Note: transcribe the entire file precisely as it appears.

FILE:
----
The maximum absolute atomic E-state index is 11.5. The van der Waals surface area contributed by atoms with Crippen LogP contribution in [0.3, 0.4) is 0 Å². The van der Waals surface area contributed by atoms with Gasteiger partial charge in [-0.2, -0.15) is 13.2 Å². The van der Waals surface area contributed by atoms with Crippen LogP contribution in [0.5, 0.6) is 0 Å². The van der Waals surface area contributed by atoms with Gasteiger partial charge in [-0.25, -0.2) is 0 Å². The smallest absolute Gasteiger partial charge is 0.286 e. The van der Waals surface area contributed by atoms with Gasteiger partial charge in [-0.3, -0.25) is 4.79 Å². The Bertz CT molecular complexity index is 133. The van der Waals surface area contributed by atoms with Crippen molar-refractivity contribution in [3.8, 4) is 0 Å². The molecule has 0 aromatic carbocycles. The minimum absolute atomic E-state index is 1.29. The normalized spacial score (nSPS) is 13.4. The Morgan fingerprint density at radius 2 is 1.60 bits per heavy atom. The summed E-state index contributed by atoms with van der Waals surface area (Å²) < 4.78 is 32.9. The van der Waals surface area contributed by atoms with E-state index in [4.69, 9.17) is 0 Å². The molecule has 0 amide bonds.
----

The maximum absolute atomic E-state index is 11.5. The van der Waals surface area contributed by atoms with Crippen LogP contribution in [0.3, 0.4) is 0 Å². The van der Waals surface area contributed by atoms with Gasteiger partial charge in [-0.2, -0.15) is 13.2 Å². The van der Waals surface area contributed by atoms with Crippen LogP contribution in [0.5, 0.6) is 0 Å². The van der Waals surface area contributed by atoms with Gasteiger partial charge in [-0.25, -0.2) is 0 Å². The smallest absolute Gasteiger partial charge is 0.286 e. The van der Waals surface area contributed by atoms with Gasteiger partial charge in [-0.3, -0.25) is 4.79 Å². The Bertz CT molecular complexity index is 133. The van der Waals surface area contributed by atoms with Crippen molar-refractivity contribution in [3.8, 4) is 0 Å². The molecule has 0 aromatic carbocycles. The minimum absolute atomic E-state index is 1.29. The normalized spacial score (nSPS) is 13.4. The Morgan fingerprint density at radius 2 is 1.60 bits per heavy atom. The summed E-state index contributed by atoms with van der Waals surface area (Å²) < 4.78 is 32.9. The van der Waals surface area contributed by atoms with E-state index in [4.69, 9.17) is 0 Å². The molecule has 0 amide bonds.